Japanese Lessons with Madeline (Lesson 1 - Hiragana Alphabet Part 1)
So, I know most people have been waiting for a Japanese for English speakers course, so I decided to teach a bit of Japanese in the meanwhile! I'm a trilinguist, and Japanese is one of my native languages. I haven't spoken it regularly, though, since I live in America. I'm going to back to live in Japan in April 2018, so I think this would be a great way for me to brush up on my skills as well.
In the first lessons, I'll be reviewing the Table of 50 sounds. In part 1, we'll be learning the first 5 letters of the Hiragana alphabet. They are the short vowels of the alphabet, and are pronounced like the short vowels in English. They are also in the first row of the Table of 50 sounds. I'll also show you some punctuation marks.
According to Google:
Hiragana is a Japanese syllabary, one basic component of the Japanese writing system, along with katakana, kanji, and in some cases rōmaji (the Latin-script alphabet). The word hiragana means "ordinary syllabic script".
THE FIRST 5 LETTERS OF THE HIRAGANA ALPHABET
Here is a picture of the Table of 50 sounds:
Now for some punctuation marks!
JAPANESE PUNCTUATION MARKS
Comma: 、 It is written as 読点, and it is spoken tōten.
Period: 。 It is written as 句点, and it is spoken as kuten.
Beginning and end Quotation Marks: 「 」 Both are written as かぎ括弧, and they are spoken as kagikakko.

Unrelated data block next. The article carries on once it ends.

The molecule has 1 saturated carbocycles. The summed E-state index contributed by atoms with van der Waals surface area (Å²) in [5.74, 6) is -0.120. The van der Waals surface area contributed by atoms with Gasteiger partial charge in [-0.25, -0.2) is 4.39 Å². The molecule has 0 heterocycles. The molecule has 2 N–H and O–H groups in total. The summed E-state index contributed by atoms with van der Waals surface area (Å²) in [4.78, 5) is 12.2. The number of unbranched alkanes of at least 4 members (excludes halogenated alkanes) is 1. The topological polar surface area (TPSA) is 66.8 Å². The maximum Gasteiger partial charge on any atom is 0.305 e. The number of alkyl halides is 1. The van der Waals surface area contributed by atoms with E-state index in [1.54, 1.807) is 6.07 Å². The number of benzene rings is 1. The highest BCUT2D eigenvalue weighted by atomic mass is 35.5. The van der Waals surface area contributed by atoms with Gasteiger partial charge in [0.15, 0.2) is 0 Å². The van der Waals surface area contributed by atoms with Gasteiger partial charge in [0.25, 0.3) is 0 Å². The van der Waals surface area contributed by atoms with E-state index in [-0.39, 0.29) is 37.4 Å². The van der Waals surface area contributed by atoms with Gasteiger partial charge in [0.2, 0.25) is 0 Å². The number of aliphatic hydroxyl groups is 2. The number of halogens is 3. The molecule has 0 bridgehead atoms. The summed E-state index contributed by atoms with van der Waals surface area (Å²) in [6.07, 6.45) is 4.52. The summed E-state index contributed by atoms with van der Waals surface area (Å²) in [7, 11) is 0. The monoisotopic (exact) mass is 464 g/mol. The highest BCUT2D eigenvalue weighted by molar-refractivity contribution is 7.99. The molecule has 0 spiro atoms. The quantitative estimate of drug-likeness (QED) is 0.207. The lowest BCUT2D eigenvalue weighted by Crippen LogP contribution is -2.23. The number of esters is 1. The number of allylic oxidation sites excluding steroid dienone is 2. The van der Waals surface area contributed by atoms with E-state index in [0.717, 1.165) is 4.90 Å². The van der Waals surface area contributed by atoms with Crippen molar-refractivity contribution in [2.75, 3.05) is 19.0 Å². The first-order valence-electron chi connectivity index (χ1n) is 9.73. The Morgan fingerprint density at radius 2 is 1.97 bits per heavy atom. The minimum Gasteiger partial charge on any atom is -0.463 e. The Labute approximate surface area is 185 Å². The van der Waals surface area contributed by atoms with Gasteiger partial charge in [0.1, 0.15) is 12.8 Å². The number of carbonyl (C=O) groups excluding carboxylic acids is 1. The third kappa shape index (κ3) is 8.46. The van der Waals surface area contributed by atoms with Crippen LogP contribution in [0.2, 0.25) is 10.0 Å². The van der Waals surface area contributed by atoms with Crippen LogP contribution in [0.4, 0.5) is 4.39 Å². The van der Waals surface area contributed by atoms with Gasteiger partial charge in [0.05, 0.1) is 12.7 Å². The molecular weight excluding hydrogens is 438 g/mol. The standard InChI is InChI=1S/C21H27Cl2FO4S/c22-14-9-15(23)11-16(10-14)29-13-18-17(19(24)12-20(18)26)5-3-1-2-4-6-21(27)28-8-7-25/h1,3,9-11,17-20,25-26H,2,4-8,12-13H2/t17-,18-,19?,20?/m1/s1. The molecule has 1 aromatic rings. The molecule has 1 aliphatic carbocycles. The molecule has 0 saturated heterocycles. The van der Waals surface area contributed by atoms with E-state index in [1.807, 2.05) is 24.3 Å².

Question Mark: ？ It is written as 疑問符, and it is spoken as gimonfu.
Exclamation mark: ！ It is written as 感嘆符, and it is spoken as kantanfu.
I hope you enjoyed this Japanese lesson! Please comment! Be sure to look out for these posts, as I hope to create many more until the JP>EN course. If you have any questions, feel free to write in either Japanese or English!
I have already mastered my Hiragana pretty well. I just sat down and spent 5 hours each for two days at my grandparents and went through flashcards; then they were pretty well solid. However I did learn something new with your punctuation mark names even after three years of very lazy study lol. So even I was able to get something out of your well designed article. Thanks for that. Although if someone does not know basic Hiragana, they definitely won't remember those Kanji. lol
Ah, good old flashcards, I remember those from when I was 5. My tutor drilled me twice a day for 3 hours, everyday. Yeah, I know that sounds harsh for a little kid, but I pretty much knew everything by the time I started school at 6. Flashcards pay off! The punctuations were new to me, too! I thought I was an expert, but I finally discovered something I didn't know for 7 years! :D Glad you liked the article! And yup, I plan to teach the Kanji a few lessons down. :D
I used Heseigs method to learn how to break down and write Kanji, but I learned I couldn't learn Kanji very well from that method alone, it was long, and ultimately, too time consuming and boring for me to finish. So instead I downloaded vocabulary lists for Anki. and for each word involving Kanji, I would have a Kanji dictionary open in another tab and I would figure out what it meant. But while it is a bit slower, I was seeing all the Kanji in context, I would further break down kanji and make a menomic story out of it if I struggled with it however. (I.E. Hesiegs method)
I studied it right before I started 1st grade (in Japan). I'm going to high school there, and I'm really bad, so my mom says I need to practice some parts of Hiragana, and I need to re-learn most of my Kanji. And I'm not even going to talk about the Katakana, that's a total mess. :(